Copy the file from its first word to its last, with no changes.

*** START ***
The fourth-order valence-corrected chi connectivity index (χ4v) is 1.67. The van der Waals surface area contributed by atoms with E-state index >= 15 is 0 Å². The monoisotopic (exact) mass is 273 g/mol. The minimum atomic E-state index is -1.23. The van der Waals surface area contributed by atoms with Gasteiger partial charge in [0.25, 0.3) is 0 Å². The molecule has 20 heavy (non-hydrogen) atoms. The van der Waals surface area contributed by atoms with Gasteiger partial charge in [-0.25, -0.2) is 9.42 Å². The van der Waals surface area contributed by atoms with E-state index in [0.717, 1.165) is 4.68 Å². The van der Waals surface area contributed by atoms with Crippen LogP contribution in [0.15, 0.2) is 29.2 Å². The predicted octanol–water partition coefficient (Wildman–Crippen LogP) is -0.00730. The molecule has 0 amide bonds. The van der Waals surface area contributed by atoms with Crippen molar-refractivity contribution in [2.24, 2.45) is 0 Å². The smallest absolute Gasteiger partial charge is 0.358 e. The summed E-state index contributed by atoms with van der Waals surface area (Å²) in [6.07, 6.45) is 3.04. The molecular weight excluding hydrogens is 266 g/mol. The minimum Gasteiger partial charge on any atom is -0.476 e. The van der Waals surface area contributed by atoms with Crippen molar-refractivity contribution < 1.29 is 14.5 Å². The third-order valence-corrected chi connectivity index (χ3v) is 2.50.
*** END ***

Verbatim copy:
The fourth-order valence-corrected chi connectivity index (χ4v) is 1.67. The van der Waals surface area contributed by atoms with E-state index >= 15 is 0 Å². The monoisotopic (exact) mass is 273 g/mol. The minimum atomic E-state index is -1.23. The van der Waals surface area contributed by atoms with Gasteiger partial charge in [0.25, 0.3) is 0 Å². The molecule has 20 heavy (non-hydrogen) atoms. The van der Waals surface area contributed by atoms with Gasteiger partial charge in [-0.25, -0.2) is 9.42 Å². The van der Waals surface area contributed by atoms with E-state index in [0.717, 1.165) is 4.68 Å². The van der Waals surface area contributed by atoms with Crippen LogP contribution in [0.15, 0.2) is 29.2 Å². The predicted octanol–water partition coefficient (Wildman–Crippen LogP) is -0.00730. The molecule has 0 amide bonds. The van der Waals surface area contributed by atoms with Crippen molar-refractivity contribution in [2.24, 2.45) is 0 Å². The smallest absolute Gasteiger partial charge is 0.358 e. The summed E-state index contributed by atoms with van der Waals surface area (Å²) in [6.07, 6.45) is 3.04. The molecular weight excluding hydrogens is 266 g/mol. The minimum Gasteiger partial charge on any atom is -0.476 e. The van der Waals surface area contributed by atoms with Crippen molar-refractivity contribution < 1.29 is 14.5 Å². The third-order valence-corrected chi connectivity index (χ3v) is 2.50.